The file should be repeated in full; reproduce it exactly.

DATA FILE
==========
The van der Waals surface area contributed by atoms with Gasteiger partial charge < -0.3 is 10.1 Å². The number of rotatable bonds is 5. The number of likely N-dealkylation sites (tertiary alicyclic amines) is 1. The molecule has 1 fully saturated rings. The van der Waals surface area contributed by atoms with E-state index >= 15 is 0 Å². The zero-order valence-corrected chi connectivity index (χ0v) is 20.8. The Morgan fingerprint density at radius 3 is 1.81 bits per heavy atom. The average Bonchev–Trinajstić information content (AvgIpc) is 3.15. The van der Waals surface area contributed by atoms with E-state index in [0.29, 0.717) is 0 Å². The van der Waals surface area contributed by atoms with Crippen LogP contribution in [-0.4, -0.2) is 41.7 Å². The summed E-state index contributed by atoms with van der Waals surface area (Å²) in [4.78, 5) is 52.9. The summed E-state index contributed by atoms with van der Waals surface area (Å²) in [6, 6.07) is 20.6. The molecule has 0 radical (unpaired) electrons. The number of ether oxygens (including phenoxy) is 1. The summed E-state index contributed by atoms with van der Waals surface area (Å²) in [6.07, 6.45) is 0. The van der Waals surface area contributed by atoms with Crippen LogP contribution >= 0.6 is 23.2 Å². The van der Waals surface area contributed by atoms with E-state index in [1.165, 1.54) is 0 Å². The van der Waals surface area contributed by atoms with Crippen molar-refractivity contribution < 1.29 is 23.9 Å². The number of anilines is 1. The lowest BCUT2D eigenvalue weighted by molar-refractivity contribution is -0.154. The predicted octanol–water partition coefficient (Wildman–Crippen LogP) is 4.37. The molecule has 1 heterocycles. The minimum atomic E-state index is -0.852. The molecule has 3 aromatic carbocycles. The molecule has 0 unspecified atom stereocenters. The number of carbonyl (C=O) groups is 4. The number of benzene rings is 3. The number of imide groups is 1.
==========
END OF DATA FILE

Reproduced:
The van der Waals surface area contributed by atoms with Gasteiger partial charge < -0.3 is 10.1 Å². The number of rotatable bonds is 5. The number of likely N-dealkylation sites (tertiary alicyclic amines) is 1. The molecule has 1 fully saturated rings. The van der Waals surface area contributed by atoms with E-state index >= 15 is 0 Å². The zero-order valence-corrected chi connectivity index (χ0v) is 20.8. The Morgan fingerprint density at radius 3 is 1.81 bits per heavy atom. The average Bonchev–Trinajstić information content (AvgIpc) is 3.15. The van der Waals surface area contributed by atoms with E-state index in [0.29, 0.717) is 0 Å². The van der Waals surface area contributed by atoms with Crippen LogP contribution in [-0.4, -0.2) is 41.7 Å². The summed E-state index contributed by atoms with van der Waals surface area (Å²) in [4.78, 5) is 52.9. The summed E-state index contributed by atoms with van der Waals surface area (Å²) in [6, 6.07) is 20.6. The molecule has 0 radical (unpaired) electrons. The number of ether oxygens (including phenoxy) is 1. The summed E-state index contributed by atoms with van der Waals surface area (Å²) in [6.07, 6.45) is 0. The van der Waals surface area contributed by atoms with Crippen LogP contribution >= 0.6 is 23.2 Å². The van der Waals surface area contributed by atoms with E-state index in [1.165, 1.54) is 0 Å². The van der Waals surface area contributed by atoms with Crippen molar-refractivity contribution < 1.29 is 23.9 Å². The number of anilines is 1. The lowest BCUT2D eigenvalue weighted by molar-refractivity contribution is -0.154. The predicted octanol–water partition coefficient (Wildman–Crippen LogP) is 4.37. The molecule has 1 heterocycles. The minimum atomic E-state index is -0.852. The molecule has 3 aromatic carbocycles. The molecule has 0 unspecified atom stereocenters. The number of carbonyl (C=O) groups is 4. The number of benzene rings is 3. The number of imide groups is 1.